September 24, 2010
Distracted Driving Has Led To 16,000 Documented Deaths
U.S. researchers reported on Thursday that texting or talking on cell phones while driving killed 16,000 people from 2001 to 2007.
The research is one of the first scientific attempts to quantify how many people have died in accidents caused by cell phone distractions.
The team used data from the National Highway Traffic Safety Administration on deaths attributable to distracted driving.
"Since roughly 2001-2002, texting volumes have increased by several hundred percent," Wilson told Reuters in a telephone interview. In 2002, 1 million texts were sent every month; this rose to 110 million in 2008.i
"Since 2001 our model predicts that about 16,000 people have died since then that we attribute to the increase in texting volume in the United States."
Wilson said texting and using smartphones that provide email access and other applications takes the problem to a whole new level.
The Transportation Department said in 2009 that U.S. traffic deaths hit their lowest level since the mid-1950s at 33,963.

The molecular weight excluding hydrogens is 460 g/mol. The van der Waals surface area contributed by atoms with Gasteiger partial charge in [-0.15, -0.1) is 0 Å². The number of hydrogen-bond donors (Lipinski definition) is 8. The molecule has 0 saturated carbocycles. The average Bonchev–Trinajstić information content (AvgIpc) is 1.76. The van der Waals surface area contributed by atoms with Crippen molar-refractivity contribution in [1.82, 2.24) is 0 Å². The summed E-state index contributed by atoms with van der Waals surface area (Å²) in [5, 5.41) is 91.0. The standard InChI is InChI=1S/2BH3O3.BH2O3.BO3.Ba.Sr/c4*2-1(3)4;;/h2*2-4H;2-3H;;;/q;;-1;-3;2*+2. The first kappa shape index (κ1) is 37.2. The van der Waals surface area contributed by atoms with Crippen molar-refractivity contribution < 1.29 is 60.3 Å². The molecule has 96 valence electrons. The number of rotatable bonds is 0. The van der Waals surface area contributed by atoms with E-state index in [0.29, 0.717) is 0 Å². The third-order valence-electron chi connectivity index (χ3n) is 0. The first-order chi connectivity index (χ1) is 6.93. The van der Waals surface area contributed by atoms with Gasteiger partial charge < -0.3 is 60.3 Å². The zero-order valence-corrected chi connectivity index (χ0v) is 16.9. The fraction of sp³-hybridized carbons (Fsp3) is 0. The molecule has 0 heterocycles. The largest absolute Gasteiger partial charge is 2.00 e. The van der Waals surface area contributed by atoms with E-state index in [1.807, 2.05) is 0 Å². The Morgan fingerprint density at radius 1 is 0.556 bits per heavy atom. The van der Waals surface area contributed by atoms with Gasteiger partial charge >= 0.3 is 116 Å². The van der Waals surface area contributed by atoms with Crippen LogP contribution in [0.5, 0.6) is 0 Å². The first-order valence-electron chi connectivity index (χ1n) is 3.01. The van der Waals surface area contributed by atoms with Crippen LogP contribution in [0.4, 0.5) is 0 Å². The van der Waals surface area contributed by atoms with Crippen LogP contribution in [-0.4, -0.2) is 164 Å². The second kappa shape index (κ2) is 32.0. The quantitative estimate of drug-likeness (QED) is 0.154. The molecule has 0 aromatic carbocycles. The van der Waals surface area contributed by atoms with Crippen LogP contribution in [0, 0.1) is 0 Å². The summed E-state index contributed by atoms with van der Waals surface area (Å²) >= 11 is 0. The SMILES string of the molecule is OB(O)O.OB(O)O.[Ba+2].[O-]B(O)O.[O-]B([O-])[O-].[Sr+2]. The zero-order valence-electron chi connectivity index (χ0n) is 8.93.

However, for every 1 million cell phone subscribers, Wilson and Stimpson estimate a 19-percent rise in deaths because of distracted driving.
"Distracted deaths as a share of all road fatalities increased from 10.9 percent to 15.8 percent from 1999 to 2008, and much of the increase occurred after 2005," the researchers wrote.
"In 2008, approximately 1 in 6 fatal vehicle collisions resulted from a driver being distracted while driving," the report said. It found 5,870 people died in accidents attributed to distracted driving.
Wilson and Stimpson found that cellphone ownership and the number of text messages sent rose over the same amount of time.
Wilson told Reuters that 30 states have already banned texting while driving, and some cities and states require hands-free devices for drivers using mobile phones.
Secretary of Labor Hilda Solis said this week that the Occupational Safety and Health Administration and the U.S. Department of Transportation would work together to fight distractions.
However, Wilson told Reuters that he does not see a way to better enforce this.
"I guess a perfect solution would be installing cell phone jammers in every car but that is not going to happen," Wilson told Reuters.
"Unlike drunk driving, where you have effective enforcement mechanisms you don't have that with texting," he said. "The cop just has to get lucky and see you texting while driving."
On the Net:
- University of North Texas Health Science Center
- American Journal of Public Health
- National Highway Traffic Safety Administration